04/25/2014 04:48 pm ET Updated Jun 25, 2014

To Working-Class White Mothers: Just Say Yes to Father Involvement

"Just Say No: For white working-class women, it makes sense to stay single mothers" by Naomi Cahn and June Carbone is the latest attempt to devalue the role of fathers. The article is based on Marriage Markets: How Inequality is Remaking the American Family, a book just released in March written by the same authors.

Despite decades of research to the contrary, this article implies that fathers are not important to the well-being of children. But it does so in the very pernicious way that has become the tactic du jour of individuals who continue to disregard mountains of evidence on the importance of fathers.

Cahn and Carbone share the story of Lily, a single working-class mom who decided to raise her child without the involvement of Carl, her boyfriend and the child's presumed father. Lily recently broke up with Carl because he's a "tool." He's an unemployed loser who sits around all day drinking with his buddies and playing video games. Lily doesn't want to commit to Carl. She can support herself and her child and doesn't want to risk marrying a guy she can't financially support or trust.

Who can blame her, right? I certainly can't blame her. As the father of two girls, I wouldn't want either of them to date, much less marry, a guy like Carl. And I certainly wouldn't want them to have my grandchildren with him! Selfishly, I look forward to bonding with my future sons-in-law in ways other than playing World of Warcraft.

I don't believe that Cahn and Carbone meant to say that fathers aren't important. Nonetheless, their article has that effect. The problem with Cahn's and Carbone's use of Lily's example is that it deflects attention from what children need to thrive: an involved, responsible, committed father. And it symbolizes what marriage has become for so many Americans: a way to fulfill their own desire for finding a soul mate who can complete them and make life wonderful, rather than as a means for raising children who thrive. The authors' tactic prevents us from seeing and discussing the indisputable fact that raising children without involved fathers places them at much higher risk for a range of poor outcomes and causes the ills we see in so much of society.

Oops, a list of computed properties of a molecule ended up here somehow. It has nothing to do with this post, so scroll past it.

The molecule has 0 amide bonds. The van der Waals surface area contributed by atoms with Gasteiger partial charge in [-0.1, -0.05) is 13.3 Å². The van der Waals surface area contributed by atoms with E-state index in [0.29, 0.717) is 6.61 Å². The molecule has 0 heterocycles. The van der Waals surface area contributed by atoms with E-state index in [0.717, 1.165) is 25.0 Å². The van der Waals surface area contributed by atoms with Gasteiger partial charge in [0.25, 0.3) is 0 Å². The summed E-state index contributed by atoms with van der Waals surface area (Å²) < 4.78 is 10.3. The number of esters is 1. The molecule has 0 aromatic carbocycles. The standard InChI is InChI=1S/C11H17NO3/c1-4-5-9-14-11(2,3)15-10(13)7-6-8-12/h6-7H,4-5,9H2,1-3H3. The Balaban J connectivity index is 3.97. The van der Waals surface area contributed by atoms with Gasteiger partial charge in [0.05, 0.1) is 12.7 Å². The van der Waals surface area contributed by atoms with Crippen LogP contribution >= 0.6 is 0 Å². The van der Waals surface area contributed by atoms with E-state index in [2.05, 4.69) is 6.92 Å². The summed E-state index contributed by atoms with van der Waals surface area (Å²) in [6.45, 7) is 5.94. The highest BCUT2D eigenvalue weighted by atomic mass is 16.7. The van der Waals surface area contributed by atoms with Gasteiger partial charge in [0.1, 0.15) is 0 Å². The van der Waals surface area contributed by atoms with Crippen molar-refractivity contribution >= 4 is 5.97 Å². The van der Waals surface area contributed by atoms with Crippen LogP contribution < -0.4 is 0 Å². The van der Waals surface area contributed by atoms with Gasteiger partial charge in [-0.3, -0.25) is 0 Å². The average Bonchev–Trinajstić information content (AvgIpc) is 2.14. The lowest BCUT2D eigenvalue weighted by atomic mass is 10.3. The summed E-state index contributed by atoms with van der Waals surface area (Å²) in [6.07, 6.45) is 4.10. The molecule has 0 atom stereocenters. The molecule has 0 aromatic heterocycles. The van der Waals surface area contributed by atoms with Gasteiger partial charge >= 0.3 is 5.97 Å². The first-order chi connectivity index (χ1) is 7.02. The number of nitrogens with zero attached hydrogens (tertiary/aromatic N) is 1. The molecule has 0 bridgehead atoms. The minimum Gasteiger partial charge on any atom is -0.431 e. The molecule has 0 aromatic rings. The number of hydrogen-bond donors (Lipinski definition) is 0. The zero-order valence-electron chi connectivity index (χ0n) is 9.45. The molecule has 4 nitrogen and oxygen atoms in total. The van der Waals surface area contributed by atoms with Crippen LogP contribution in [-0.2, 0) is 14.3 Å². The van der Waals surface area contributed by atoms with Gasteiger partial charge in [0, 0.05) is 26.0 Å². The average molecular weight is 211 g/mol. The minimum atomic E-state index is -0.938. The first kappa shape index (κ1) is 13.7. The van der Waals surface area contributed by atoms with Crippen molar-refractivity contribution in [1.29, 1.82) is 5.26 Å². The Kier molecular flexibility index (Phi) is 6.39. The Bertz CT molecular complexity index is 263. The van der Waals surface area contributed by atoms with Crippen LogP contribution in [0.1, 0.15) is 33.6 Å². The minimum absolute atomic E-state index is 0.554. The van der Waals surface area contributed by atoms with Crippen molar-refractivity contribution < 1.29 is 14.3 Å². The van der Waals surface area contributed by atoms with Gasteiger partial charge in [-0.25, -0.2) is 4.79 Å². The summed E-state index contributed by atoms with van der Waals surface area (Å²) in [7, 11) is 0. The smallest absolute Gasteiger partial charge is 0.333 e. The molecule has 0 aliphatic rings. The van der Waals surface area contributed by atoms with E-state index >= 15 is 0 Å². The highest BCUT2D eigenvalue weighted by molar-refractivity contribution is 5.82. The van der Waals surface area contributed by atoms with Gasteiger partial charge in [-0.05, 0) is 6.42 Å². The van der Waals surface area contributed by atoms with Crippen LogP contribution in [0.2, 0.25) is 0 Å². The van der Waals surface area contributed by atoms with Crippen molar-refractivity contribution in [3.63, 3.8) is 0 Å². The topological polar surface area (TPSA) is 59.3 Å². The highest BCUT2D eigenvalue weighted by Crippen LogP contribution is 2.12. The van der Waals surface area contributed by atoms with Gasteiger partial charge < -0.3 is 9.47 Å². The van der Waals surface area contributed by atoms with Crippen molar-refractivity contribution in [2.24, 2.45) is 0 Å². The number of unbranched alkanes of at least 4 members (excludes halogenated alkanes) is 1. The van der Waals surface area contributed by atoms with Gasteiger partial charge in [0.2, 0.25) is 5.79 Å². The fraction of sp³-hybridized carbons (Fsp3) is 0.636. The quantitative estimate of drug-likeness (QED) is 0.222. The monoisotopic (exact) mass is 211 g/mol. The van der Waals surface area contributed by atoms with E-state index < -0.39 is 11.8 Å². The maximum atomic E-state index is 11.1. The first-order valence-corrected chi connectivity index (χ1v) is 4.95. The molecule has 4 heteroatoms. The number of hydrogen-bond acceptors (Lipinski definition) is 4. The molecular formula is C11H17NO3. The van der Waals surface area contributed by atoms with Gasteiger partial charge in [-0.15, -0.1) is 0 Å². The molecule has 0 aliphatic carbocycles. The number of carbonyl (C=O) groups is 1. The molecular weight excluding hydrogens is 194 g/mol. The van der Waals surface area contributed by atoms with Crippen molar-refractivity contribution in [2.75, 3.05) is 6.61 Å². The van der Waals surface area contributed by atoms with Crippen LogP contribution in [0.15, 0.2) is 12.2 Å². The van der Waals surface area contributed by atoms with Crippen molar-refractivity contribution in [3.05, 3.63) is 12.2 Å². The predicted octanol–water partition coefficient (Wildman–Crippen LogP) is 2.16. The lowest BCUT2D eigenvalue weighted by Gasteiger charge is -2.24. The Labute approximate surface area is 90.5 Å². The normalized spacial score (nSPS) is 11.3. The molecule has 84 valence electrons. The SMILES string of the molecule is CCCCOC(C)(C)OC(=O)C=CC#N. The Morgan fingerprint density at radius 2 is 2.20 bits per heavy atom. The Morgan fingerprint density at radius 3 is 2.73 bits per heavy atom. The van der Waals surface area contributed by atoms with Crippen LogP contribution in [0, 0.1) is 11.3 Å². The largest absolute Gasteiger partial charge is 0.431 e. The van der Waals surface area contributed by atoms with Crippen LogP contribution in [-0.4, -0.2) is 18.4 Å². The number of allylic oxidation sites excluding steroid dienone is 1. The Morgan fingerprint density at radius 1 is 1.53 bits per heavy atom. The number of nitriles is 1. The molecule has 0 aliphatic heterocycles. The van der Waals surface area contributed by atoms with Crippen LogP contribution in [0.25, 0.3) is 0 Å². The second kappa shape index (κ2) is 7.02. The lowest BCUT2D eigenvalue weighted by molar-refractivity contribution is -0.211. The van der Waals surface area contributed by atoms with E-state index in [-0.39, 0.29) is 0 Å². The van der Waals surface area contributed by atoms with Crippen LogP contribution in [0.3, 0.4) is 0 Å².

Their argument for Lily's choice rests on the fact that recent and not-so-recent economic developments -- such as more men becoming unemployable, less educated, and, thus, unmarriageable, and more women being able to financially support themselves without the need for a second income -- have freed many middle and upper-income single moms to make this choice. Ironically, on the flip side, the same developments have allowed fathers to become the primary caretaker in families where the mothers are the sole breadwinners.

They also argue that recent, more balanced approaches to property distribution in divorce cases and awarding joint (or shared) custody to fathers is another reason for Lily to avoid marrying Carl. Why should she be saddled with his debts, be negatively affected financially in other ways, or, God forbid, share parenting time with him?

Unfortunately, in making this argument, Cahn and Carbone unintentionally reduce the contribution of fathers to that of a bank account. (Research and common sense shows that fathers offer so much more.) Indeed, their policy recommendations on how to address an unfair marriage market focus on economic solutions. By focusing on what's best for Lily, they obfuscate the potential negative effects of her choice on her child. And if the child is a boy, they avoid asking what kind of man and father that child will one day become, which is a critical question.

This focus also avoids the need to ask Lily another critical question: Why did you have sex with this guy in the first place knowing that he is such a loser? Not asking this question is another symptom of a reactive culture that would rather argue about what to do after the bomb goes off than what needs to be done to keep it from being built in the first place.

Our culture desperately needs to reflect on and correct the problem with this article and the way of thinking it represents. The article is all about what is best for mothers and helping them avoid situations that will "interfere" with their ability to raise their however they want. This is not where our focus should be. Our focus should be on what is best for children. And frankly, when fathers are encouraged and educated about being involved, responsible, and committed fathers, children, moms, and dads are better off. Isn't that what creating strong families is all about?